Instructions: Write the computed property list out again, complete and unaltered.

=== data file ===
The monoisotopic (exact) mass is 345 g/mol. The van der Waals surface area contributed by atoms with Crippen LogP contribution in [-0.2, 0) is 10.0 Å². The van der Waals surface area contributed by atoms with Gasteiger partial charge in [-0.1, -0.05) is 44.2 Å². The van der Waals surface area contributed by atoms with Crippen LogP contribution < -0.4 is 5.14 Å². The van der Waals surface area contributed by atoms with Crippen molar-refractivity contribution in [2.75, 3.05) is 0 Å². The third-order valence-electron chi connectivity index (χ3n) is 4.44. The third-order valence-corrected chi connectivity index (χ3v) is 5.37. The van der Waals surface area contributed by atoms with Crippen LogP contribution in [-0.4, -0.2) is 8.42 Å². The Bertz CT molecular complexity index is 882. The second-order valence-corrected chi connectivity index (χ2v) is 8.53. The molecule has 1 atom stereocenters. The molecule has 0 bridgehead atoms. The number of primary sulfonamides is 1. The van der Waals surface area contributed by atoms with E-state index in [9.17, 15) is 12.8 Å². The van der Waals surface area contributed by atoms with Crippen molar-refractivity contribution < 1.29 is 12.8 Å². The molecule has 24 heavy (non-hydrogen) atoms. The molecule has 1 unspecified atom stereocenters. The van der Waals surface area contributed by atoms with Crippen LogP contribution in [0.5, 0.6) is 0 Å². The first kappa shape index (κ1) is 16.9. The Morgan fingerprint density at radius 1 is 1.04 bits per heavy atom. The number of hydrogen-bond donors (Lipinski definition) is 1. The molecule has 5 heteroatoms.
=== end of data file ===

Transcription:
The monoisotopic (exact) mass is 345 g/mol. The van der Waals surface area contributed by atoms with Crippen LogP contribution in [-0.2, 0) is 10.0 Å². The van der Waals surface area contributed by atoms with Gasteiger partial charge in [-0.1, -0.05) is 44.2 Å². The van der Waals surface area contributed by atoms with Crippen LogP contribution < -0.4 is 5.14 Å². The van der Waals surface area contributed by atoms with Crippen molar-refractivity contribution in [2.75, 3.05) is 0 Å². The third-order valence-electron chi connectivity index (χ3n) is 4.44. The third-order valence-corrected chi connectivity index (χ3v) is 5.37. The van der Waals surface area contributed by atoms with Crippen LogP contribution in [-0.4, -0.2) is 8.42 Å². The Bertz CT molecular complexity index is 882. The second-order valence-corrected chi connectivity index (χ2v) is 8.53. The molecule has 1 atom stereocenters. The molecule has 0 bridgehead atoms. The number of primary sulfonamides is 1. The van der Waals surface area contributed by atoms with E-state index in [9.17, 15) is 12.8 Å². The van der Waals surface area contributed by atoms with Crippen molar-refractivity contribution < 1.29 is 12.8 Å². The molecule has 24 heavy (non-hydrogen) atoms. The molecule has 1 unspecified atom stereocenters. The van der Waals surface area contributed by atoms with Crippen LogP contribution in [0.5, 0.6) is 0 Å². The first kappa shape index (κ1) is 16.9. The Morgan fingerprint density at radius 1 is 1.04 bits per heavy atom. The number of hydrogen-bond donors (Lipinski definition) is 1. The molecule has 5 heteroatoms.